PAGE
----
President Hollande is right to take up President Sarkozy’s proposal to create an economic government for the eurozone; that would make it possible to better coordinate national policies and would facilitate the adoption of ambitious joint programs to create jobs, particularly for young people, but also to train them through a reinforced and expanded Erasmus program. The euro is leading us toward ever-closer integration. It is our best chance to be competitive with the 21st-century giants while adapting the European “social model.”
Other areas in which progress is crucial: foreign and defense policy. The EU alone provides half of global development aid, twice as much as the U.S. Who is aware of that? Together, the 27 EU nations represent 20 percent of global military expenditures, far behind the U.S. but ahead of China (8 percent) and Russia (4 percent). But where’s the indispensable integration? The path to move forward is enhanced cooperation, whether in the weapons industry or foreign initiatives. Libya, more than Mali, showed that European “coalitions of the willing” could act effectively. Three countries are well suited, despite their differences, to spearhead such operations: France, the United Kingdom and Germany. The U.S.’s unwillingness to get involved makes summit talks between these three countries essential after the German elections in September.
A third area to work on: European elections. Citizens’ disaffection with Europe could lead to a victory by Eurosceptic parties in the May 2014 elections. To avoid that, how about placing two pro-Europe champions at the head of the two main parties, the People’s Party and the Socialist Party, who would be candidates to replace Mr. Barroso as president of the Commission and would advocate specific programs?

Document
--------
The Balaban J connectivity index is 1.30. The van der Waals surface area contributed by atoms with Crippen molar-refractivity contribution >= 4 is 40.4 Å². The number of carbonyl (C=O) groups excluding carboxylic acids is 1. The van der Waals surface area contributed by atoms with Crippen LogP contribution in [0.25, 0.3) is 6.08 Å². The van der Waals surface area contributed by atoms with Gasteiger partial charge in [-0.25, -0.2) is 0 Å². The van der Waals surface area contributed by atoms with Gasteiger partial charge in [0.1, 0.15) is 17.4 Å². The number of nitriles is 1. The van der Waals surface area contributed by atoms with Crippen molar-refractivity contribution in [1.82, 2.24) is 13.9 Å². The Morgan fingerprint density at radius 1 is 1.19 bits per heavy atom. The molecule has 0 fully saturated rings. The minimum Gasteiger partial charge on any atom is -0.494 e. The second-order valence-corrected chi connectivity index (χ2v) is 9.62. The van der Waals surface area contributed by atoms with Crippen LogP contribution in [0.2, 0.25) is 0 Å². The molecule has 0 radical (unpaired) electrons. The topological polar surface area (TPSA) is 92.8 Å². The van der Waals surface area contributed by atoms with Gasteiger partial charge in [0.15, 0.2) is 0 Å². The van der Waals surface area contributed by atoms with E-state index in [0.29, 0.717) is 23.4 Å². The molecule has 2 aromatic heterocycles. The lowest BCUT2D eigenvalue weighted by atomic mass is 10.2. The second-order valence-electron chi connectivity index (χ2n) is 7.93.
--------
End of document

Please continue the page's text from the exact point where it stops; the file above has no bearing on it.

Couldn’t all the EU nations’ history books have two or three common chapters? They would underscore the things we have in common and which distinguish us from other civilizations: our Judeo-Christian heritage, the Renaissance and the Enlightenment, human rights.
The election campaign would then take on a new, more concrete dimension throughout Europe. There would be no need to change treaties for that. On the flip side, the two candidates should receive the preliminary (if implicit) approval of the members of the European Council.
A final area that fuels Euroscepticism: Seen as bureaucratic and distant, Europe has been unable to create the sense of sharing a common destiny that exists at the national level. Progress in the other three areas will help, of course. But we must add a bit of history and geography, in short, road markers that provide orientation. Raising questions about EU borders is delicate. But a borderless Europe is destabilizing in this globalized world. As for history, each nation is legitimately attached to its stories, its symbols and its celebrations. Still, couldn’t all the EU nations’ history books have two or three common chapters? They would underscore the things we have in common and which distinguish us from other civilizations: our Judeo-Christian heritage, the Renaissance and the Enlightenment, human rights. They would explain to schoolchildren throughout Europe the ambition we’ve shared for half a century and which has no equivalent in history or in today’s world.